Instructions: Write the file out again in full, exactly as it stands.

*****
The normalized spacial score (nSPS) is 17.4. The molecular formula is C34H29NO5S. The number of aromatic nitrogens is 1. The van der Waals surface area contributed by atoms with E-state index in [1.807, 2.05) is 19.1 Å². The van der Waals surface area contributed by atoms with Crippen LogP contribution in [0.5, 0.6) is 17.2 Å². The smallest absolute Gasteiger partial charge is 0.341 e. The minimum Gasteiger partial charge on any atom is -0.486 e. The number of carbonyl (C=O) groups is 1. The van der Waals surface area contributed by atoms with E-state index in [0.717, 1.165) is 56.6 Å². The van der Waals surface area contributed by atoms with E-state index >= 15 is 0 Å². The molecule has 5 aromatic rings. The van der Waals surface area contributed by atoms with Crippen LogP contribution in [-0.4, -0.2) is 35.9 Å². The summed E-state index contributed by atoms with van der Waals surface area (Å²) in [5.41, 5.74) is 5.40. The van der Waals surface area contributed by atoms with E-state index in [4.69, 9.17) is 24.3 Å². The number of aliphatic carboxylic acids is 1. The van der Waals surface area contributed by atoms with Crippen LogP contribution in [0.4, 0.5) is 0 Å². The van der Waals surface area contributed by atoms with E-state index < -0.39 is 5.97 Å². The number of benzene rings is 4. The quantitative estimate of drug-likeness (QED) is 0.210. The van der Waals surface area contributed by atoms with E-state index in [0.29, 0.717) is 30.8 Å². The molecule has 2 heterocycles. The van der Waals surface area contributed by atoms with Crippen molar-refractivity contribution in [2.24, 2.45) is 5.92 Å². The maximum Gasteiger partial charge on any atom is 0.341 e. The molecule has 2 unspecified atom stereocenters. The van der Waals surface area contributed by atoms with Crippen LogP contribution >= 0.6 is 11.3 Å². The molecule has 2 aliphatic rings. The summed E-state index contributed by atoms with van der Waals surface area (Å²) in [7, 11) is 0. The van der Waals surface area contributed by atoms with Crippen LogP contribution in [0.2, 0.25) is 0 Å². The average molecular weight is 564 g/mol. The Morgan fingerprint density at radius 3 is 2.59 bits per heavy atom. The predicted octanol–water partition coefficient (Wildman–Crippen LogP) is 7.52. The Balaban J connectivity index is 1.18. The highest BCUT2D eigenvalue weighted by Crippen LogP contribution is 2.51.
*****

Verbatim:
The normalized spacial score (nSPS) is 17.4. The molecular formula is C34H29NO5S. The number of aromatic nitrogens is 1. The van der Waals surface area contributed by atoms with E-state index in [1.807, 2.05) is 19.1 Å². The van der Waals surface area contributed by atoms with Crippen LogP contribution in [0.5, 0.6) is 17.2 Å². The smallest absolute Gasteiger partial charge is 0.341 e. The minimum Gasteiger partial charge on any atom is -0.486 e. The number of carbonyl (C=O) groups is 1. The van der Waals surface area contributed by atoms with E-state index in [0.717, 1.165) is 56.6 Å². The van der Waals surface area contributed by atoms with E-state index >= 15 is 0 Å². The molecule has 5 aromatic rings. The van der Waals surface area contributed by atoms with Crippen LogP contribution in [-0.4, -0.2) is 35.9 Å². The summed E-state index contributed by atoms with van der Waals surface area (Å²) in [5.41, 5.74) is 5.40. The van der Waals surface area contributed by atoms with E-state index in [4.69, 9.17) is 24.3 Å². The number of aliphatic carboxylic acids is 1. The van der Waals surface area contributed by atoms with Crippen LogP contribution in [0.4, 0.5) is 0 Å². The van der Waals surface area contributed by atoms with E-state index < -0.39 is 5.97 Å². The number of benzene rings is 4. The quantitative estimate of drug-likeness (QED) is 0.210. The van der Waals surface area contributed by atoms with E-state index in [0.29, 0.717) is 30.8 Å². The molecule has 2 heterocycles. The van der Waals surface area contributed by atoms with Crippen molar-refractivity contribution in [2.24, 2.45) is 5.92 Å². The maximum Gasteiger partial charge on any atom is 0.341 e. The molecule has 2 unspecified atom stereocenters. The van der Waals surface area contributed by atoms with Crippen LogP contribution >= 0.6 is 11.3 Å². The molecule has 2 aliphatic rings. The summed E-state index contributed by atoms with van der Waals surface area (Å²) in [7, 11) is 0. The van der Waals surface area contributed by atoms with Crippen LogP contribution in [0.2, 0.25) is 0 Å². The average molecular weight is 564 g/mol. The Morgan fingerprint density at radius 3 is 2.59 bits per heavy atom. The predicted octanol–water partition coefficient (Wildman–Crippen LogP) is 7.52. The Balaban J connectivity index is 1.18. The highest BCUT2D eigenvalue weighted by Crippen LogP contribution is 2.51.